When is it more than a cold?
Miss Beff writes:
How long should I be stuffed up before thinking it's maybe not a cold and then going to the doctor? Three days? A week of snot sans relief? What?
She also points out that it has been aaaages since I updated. Sorry. Consider the comment section here to be an open thread -- ask away. And if I don't get back to you promptly, email me at azureus at harborside dot com with your questions.
Back to snot. In general, if it's a cold, you should be getting better within two to three weeks. But nothing is that simple. What's the chance it could be something else?
The most likely alternate possibility is sinus infection, allergy, or other forms of chronic rhinitis. Less likely: nasal polyps, and MUCH less likely, nasal/sinus tumors.
In children, you should also consider the possibility of enlarged adenoids, as this will cause nasal airway obstruction, too.
AND unilateral nasal airway obstruction in a child, typically with unilateral foul-smelling drainage, usually means?
Ding ding ding ding! Give a peanut and a popcorn kernel to the gal in the red blouse who correctly answered, "A nasal foreign body." You're head and shoulders above most primary care docs.
Back to the other possibilities. Let's take them one at a time. Bear in mind that colds are so common (hence common cold) you might have a cold AND one of these, okay?
Acute sinus infection
In addition to nasal congestion, expect to see discolored mucus (yellow, green, or occasionally more delightful colors. Brilliant orange, that was my personal favorite), facial pain, facial pressure, and an overall crappy feeling (malaise). Fever is uncommon in adults.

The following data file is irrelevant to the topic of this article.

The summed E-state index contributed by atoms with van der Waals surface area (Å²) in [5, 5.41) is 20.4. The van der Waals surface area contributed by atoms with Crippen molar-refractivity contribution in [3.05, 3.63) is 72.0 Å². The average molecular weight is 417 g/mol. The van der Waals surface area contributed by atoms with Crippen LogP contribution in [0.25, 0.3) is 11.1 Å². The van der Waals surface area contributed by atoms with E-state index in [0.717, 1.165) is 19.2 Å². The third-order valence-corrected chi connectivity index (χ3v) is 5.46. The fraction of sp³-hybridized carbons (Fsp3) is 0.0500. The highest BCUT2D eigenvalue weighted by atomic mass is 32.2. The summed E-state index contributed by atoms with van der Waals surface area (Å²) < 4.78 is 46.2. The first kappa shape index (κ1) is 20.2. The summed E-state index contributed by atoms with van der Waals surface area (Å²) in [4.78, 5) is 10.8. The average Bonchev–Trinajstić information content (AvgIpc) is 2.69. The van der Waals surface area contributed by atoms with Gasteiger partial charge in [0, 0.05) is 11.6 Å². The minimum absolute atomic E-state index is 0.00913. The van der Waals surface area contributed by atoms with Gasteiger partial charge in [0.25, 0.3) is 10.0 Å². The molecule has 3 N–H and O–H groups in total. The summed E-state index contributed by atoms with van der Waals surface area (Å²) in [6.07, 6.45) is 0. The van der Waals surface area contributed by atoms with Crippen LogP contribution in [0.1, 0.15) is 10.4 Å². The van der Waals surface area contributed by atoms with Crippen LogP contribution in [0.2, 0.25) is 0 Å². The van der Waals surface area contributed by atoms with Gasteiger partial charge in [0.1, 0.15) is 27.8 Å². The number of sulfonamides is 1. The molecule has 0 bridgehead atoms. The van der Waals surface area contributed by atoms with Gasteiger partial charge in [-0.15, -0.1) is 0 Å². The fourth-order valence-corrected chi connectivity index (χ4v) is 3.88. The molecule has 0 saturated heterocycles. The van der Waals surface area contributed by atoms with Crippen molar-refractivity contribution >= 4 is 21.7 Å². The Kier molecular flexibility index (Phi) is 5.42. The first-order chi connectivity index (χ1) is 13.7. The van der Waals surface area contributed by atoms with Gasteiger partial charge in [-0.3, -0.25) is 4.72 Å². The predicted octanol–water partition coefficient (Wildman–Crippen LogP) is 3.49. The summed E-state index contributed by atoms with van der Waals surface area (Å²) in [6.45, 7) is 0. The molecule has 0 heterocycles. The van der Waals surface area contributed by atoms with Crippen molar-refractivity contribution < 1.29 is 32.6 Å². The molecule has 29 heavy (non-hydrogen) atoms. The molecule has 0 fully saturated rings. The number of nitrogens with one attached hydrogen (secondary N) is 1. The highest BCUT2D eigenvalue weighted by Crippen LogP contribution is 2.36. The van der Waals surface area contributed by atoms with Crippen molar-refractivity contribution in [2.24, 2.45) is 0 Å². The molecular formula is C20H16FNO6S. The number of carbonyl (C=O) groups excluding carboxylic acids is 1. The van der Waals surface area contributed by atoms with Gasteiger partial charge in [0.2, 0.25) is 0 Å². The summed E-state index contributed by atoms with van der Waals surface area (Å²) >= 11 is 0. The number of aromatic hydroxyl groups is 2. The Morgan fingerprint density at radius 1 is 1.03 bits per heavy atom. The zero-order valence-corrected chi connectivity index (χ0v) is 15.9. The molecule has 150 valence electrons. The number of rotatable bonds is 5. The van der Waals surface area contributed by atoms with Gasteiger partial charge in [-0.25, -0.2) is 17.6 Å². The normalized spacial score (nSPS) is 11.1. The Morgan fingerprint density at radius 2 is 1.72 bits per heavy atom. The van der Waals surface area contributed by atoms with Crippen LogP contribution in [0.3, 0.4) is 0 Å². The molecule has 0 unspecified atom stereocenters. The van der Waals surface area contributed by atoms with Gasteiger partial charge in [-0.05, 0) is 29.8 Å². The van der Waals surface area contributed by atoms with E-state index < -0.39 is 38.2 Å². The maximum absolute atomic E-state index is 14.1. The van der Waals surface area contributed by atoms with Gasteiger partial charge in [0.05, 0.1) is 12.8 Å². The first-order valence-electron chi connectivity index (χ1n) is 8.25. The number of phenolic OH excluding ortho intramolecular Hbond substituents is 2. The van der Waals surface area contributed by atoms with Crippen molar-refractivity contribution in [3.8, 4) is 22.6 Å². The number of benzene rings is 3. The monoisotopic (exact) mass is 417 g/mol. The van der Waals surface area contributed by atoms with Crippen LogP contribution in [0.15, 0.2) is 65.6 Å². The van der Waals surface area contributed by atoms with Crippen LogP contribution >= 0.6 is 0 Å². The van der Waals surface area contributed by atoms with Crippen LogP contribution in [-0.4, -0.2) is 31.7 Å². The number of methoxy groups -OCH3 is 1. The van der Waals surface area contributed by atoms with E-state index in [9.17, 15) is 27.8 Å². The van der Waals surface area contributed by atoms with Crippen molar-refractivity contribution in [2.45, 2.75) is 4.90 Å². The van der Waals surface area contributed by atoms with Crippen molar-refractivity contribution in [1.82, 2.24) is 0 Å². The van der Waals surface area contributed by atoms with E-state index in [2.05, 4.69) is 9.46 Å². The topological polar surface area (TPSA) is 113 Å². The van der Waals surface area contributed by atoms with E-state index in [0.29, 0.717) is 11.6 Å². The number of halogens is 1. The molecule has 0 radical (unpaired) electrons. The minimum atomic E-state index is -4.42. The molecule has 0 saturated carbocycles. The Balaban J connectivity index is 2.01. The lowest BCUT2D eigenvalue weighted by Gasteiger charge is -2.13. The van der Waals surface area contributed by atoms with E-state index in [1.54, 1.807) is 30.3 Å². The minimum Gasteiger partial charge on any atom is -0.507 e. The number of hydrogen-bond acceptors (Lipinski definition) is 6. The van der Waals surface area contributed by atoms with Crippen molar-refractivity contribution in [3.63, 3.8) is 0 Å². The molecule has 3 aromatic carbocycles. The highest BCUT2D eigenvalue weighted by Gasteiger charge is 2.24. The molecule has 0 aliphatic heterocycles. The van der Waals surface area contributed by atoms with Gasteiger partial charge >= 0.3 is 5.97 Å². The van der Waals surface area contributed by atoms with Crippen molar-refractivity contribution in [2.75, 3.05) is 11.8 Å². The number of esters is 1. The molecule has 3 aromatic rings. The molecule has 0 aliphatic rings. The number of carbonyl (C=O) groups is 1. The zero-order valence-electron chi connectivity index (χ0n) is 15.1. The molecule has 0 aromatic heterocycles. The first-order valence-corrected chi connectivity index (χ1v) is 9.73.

Chronic sinus infection
All of the above (for acute sinusitis) but the symptoms are usually less intense and more longstanding.
Polyps do not arise overnight. Generally, the patient gives a history of gradually increasing nasal congestion (over the course of months or years), recurrent sinusitis, and/or severe problems with nasal allergy. Which brings me to . . .
All the things you hear about in commercials. Congestion, sneezing, watery nasal drainage, itching of the eyes, nose, and throat, itching or pressure in the ears.
Tumors of the nasal cavities or sinuses
Awful, horrible things, usually. You don't want any part of this. Fortunately, these are rare, but a gradually progressive nasal airway obstruction always raises this possibility. What are the warning signs for nasal or sinus tumors?
- Change in vision (blurry vision, double vision)
- A bulge in the cheek, to the side of the nose, or in the brow line, often only apparent on comparison to old photographs
- Numbness on the cheek, teeth, lips, nose, or brow
- Loose maxillary teeth
- Blood-streaked nasal mucus in association with gradually progressive congestion on the same side
- Facial pain
In the discussion of chronic nasal congestion, I'm skipping certain common things like septal deviation or chronic enlargement of the turbinates. Beth is, I think, more concerned with an acute process which seems to drag on longer than usual. For that, sinusitis and allergy would be my top two concerns.
I hope this helps!
By the way, over at Balls and Walnuts I have awarded my regular readers with a very special photo of ME. Me like you've never seen me before.
You've been warned.